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Metformin improves cardiovascular outcomes in type 2 diabetes, but its exact mechanisms of action remain controversial. We used hyperpolarized [1-(13)C]pyruvate magnetic resonance spectroscopy to determine the effects of metformin treatment upon heart and liver pyruvate metabolism in rats in vivo Both oral treatment for four weeks and a single intravenous metformin infusion significantly increased the cardiac [1-(13)C]lactate:[1-(13)C]pyruvate ratio, but had no effect on the [1-(13)C]bicarbonate + (13)CO2:[1-(13)C]pyruvate ratio, an index of pyruvate dehydrogenase flux. These changes were paralleled by a significant increase in the heart and liver cytosolic redox state, estimated from the [lactate]:[pyruvate] ratio, but not whole cell [NAD(+)]/[NADH] ratio. Hyperpolarized magnetic resonance imaging localised the increase in cardiac lactate to the left ventricular myocardium, implying a direct myocardial effect, though metformin had no effect on systolic or diastolic cardiac function. These findings demonstrate the ability of hyperpolarized pyruvate magnetic resonance spectroscopy to detect metformin induced changes in cytosolic redox biology, suggest that metformin has a previously unrecognised effect upon cardiac redox state and help to refine the design of impending hyperpolarized magnetic resonance studies in humans.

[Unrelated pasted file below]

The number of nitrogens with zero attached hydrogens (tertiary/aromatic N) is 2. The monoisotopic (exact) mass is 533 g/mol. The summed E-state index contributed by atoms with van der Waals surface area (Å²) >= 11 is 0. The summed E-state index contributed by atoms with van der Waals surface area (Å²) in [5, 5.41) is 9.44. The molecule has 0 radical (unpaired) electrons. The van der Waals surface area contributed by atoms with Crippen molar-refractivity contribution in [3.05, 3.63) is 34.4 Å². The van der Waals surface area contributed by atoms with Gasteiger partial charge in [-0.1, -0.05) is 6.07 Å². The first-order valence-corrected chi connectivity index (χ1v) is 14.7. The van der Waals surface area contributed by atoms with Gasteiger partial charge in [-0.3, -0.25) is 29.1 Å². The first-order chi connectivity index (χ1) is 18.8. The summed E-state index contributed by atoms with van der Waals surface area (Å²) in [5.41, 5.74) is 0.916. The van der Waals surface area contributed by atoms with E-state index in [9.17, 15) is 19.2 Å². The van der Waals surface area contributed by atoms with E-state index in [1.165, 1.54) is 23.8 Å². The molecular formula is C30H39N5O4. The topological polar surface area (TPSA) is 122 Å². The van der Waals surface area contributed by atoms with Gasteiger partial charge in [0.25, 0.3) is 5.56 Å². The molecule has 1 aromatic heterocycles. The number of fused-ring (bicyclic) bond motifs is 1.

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Department of Physiology, Anatomy and Genetics, University of Oxford, OX1 3PT Oxford Centre for Clinical Magnetic Resonance Research, Radcliffe Department of Medicine, University of Oxford, OX3 9DU.